Then I reached Leon with its colonial buildings and churches, a vibrant tourist town with lots of flair. Reminded me a bit of Morelia in Mexico, perhaps on a smaller scale and thus somewhat more peaceful. Nicas, as the people are called, seem friendly and industrious; I was still looking for the extreme poverty described as being palpable everywhere…

Street scene in Leon, Nicaragua

Unfortunately I had to cross Managua by bicycle, which was terrible. Traffic is very heavy and the roads are a nightmare (cobblestone, narrow roads with lots of potholes), it’s hot and stinky, walking around the hotel at night was not recommended – in short, a place to avoid if possible.

The mountains in the North with Pico Mogoton were similar to Honduras and El Salvador, with comparable road infrastructure and bus service. Lago de Managua and later Lago de Nicaragua provide a beautiful backdrop with volcanoes rising on islands in the middle. Nicaragua is rich in natural beauty and diversity.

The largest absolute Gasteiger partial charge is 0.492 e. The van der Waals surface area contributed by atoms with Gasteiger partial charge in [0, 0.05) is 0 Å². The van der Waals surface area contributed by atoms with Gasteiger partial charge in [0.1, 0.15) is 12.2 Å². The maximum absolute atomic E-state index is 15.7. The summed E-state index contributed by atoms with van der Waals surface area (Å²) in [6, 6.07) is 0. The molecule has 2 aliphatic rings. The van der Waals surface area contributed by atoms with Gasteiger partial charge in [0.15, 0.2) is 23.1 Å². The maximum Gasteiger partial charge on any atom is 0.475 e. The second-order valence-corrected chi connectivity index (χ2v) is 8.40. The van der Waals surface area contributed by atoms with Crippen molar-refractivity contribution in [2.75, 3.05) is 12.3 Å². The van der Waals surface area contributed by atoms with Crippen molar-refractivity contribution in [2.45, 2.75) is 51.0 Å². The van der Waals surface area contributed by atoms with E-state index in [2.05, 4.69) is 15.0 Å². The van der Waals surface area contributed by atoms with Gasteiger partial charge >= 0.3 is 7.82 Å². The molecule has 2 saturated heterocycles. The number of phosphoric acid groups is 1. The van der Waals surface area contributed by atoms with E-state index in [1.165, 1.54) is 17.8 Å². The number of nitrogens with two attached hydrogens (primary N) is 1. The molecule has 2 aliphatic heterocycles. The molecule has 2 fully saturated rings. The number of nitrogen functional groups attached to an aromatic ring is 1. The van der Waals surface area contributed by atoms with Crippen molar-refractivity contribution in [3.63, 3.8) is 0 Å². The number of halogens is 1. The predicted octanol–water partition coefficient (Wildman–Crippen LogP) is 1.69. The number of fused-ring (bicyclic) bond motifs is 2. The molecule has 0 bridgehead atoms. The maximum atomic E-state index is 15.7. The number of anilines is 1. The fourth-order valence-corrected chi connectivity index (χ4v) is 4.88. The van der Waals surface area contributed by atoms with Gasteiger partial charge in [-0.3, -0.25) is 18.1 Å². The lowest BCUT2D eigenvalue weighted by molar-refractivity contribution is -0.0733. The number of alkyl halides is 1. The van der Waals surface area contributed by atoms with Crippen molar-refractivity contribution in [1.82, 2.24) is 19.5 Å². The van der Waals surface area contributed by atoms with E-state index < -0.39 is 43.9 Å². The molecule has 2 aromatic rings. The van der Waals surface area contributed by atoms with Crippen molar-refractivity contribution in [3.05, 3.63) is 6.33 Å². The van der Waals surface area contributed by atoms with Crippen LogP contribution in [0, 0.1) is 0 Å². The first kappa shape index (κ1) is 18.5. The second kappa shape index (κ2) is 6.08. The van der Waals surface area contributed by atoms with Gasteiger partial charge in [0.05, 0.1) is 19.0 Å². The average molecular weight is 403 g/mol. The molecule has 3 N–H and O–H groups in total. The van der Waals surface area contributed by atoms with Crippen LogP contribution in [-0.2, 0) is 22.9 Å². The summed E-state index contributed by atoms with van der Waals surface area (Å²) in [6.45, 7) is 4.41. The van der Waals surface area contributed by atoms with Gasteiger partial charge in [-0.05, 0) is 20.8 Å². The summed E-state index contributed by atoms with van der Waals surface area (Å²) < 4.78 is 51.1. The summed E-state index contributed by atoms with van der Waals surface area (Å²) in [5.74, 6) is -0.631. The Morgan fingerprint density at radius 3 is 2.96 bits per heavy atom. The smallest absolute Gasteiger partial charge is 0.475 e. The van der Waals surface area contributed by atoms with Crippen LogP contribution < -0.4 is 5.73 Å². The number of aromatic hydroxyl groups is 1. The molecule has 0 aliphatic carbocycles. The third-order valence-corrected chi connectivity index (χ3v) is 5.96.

Refreshment stop on shores of Lago de Managua with volcanos

The next gem was Granada, which sits on the shore of Lago de Nicaragua and has colonial architecture similar to Leon. Sitting at a restaurant at the central plaza I felt again like at the tocala of some nice little town in Mexico.

Cathedral in Granada, Nicaragua

My last night I spent in Rivas near the Costa Rica border. Here the Nicas were again very friendly, from the restaurant owners who insisted on me bringing in my bike to the firemen who invited me to stay overnight to the retired Ivan (a Nica who had been businessman in the US) selling bread from the store in his house inviting me into his home for a chat over some coffee, reminiscing about old times.

Ivan running the bakery store who invited me into his home for coffee and conversation